Letters from Jeremiah Hall
to his wife
Frances Porterfield Hall
25 & 26, 1864
Transcribed by Charlotte
In line near Palmetto. Ga.
Sept. 25, 1864
Dear wife, I seat myself this evening to drop you a few lines
which will inform you that I am well at present hoping when these
few lines reach you they may find you and the children well in good
health. I have little news of interest to write. We have been here
a week today. We have not received any mail since coming here. We
have put up breast works here and are lying still. The Yankees are
not anywhere now that I can hear of. We are getting sorry rations
now but we can make out to live on what we get. I want to see you
all very bad but I fear it will be a long time before I shall have
an opportunity but I hope this war will soon close that we all may
come home. I am doing commissary duty. I dont go on picket
.our own ditches and camp. We had a man exchanged
from Atlanta who came in today. He said the Yankees had ten men
to our one. I heard just after I wrote to you last that Allen is
dead. I do not wait for letters from you. I write when ever I think
I can get a letter off. I want to see you the worst in this world.
I think of you and my little children. I can not keep tears from
my eyes but yet it does no good. I want you to write me often and
you will oblige me very much to. Nothing more but I remain your
affectionate husband till death.
Sept. 26, 1864 Dear Wife,
I seat myself to drop you a few more words as I did not get my
letter off yesterday. I have nothing more of importance than I wrote
yesterday. Only the President came around this morning and he did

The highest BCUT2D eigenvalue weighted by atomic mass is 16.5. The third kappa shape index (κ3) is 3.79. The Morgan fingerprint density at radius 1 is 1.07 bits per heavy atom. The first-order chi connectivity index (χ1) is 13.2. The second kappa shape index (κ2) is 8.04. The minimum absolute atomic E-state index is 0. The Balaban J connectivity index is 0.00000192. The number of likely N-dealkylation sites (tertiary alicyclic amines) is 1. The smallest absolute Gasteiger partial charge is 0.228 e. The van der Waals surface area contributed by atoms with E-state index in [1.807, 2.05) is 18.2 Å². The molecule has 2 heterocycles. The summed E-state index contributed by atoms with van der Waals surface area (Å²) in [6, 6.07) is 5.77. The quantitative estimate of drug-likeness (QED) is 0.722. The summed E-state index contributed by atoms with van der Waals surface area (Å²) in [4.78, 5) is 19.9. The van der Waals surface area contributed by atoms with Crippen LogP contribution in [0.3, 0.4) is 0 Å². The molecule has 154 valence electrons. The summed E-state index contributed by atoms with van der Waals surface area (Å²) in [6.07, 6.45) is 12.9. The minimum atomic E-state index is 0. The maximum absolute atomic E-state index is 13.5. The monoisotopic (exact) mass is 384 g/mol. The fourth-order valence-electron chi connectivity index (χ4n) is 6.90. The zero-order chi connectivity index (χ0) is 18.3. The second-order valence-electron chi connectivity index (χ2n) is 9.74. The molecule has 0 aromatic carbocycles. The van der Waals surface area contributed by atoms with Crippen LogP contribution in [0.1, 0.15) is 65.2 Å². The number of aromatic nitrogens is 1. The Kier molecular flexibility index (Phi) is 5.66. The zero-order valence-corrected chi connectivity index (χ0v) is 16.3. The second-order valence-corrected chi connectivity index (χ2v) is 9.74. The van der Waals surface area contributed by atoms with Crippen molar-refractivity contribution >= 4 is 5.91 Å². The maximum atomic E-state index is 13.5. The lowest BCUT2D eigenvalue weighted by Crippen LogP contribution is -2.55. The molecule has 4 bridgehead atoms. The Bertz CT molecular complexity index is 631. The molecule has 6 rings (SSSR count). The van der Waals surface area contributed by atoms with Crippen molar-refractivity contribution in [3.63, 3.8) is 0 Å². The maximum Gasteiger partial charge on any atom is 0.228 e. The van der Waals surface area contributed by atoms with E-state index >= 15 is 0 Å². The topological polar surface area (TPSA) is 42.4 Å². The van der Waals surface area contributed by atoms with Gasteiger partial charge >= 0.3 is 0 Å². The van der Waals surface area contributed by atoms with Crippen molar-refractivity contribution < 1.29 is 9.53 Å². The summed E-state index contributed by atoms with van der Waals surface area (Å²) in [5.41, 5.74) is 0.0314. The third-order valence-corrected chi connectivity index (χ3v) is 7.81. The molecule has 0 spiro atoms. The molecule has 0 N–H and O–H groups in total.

not gain much applause. Last year he came around and all the hollowing
I ever heard of it was then but there was little cheering done.
The troups seem to be all out of heart. I am out of heart I dont
deny it. They have ten men to our one that is a clear case. If they
have a notion to drive us farther they can do it easily now. If
we attempt to fight them here they will over power us by November
as they can flank us back in the level country. It is a rich mans
war and a poor mans fight but if they want the Negroes all free
we will only have to keep fighting twelve months longer and they
will force their way all over our country and free them without
any law. There is but one way to prevent the freeing of every Negro
in the south. A great many people are expecting a rupture in the
Lincoln government in about the time of the election but that is
all stuff. Lincoln is sure to be the next President and now is the
best time to make peace that will ever be again. With Lincoln as
President we may expect the war to continue four more years or come
to his terms. I have no sympathy for a yankee and will fight then
as long as any other person but I am not in favor of putting myself
up for a target when I see I can do no good by it. I will close
for the present. I am full. I could sit and talk a week. I am pestered.
Farewell my dear.
P.S. If any person asks you what I think of the war just show
them letter. I have prophesied right this far.
This letter was copied from the original written by Jeremiah Hall
during the Civil War.
." characters represent
portions that were not legible enough to read. The original letter is in
the possession of Katie Ruth Hall Albea of Washington, Ga.
Jeremiah Hall was born July 26, 1834
in Madison County, Georgia, the son of William Hall and Orpha Nelms.
He was married on 2 Nov 1854 to Frances L. Porterfield, daughter of James
Porterfield & Tabitha Bond, also of Madison County. James
was also a Civil War soldier. Jeremiah enlisted in the Confederacy
on March 10, 1862 in Company G, 37th. Ga. Regiment. He was wounded
in the battle at Franklin, Tenn. and died April 19, 1865. The
reference to the death of Allen referred to Allen Porterfield, also a casualty
of the war, who was the brother of Frances Porterfield, wife of Jeremiah
Profile of Jeremiah and Frances Hall
to Military Index
Return to Home Page
Compilation Copyright 1998 - Present by The
GAGenWeb Project Team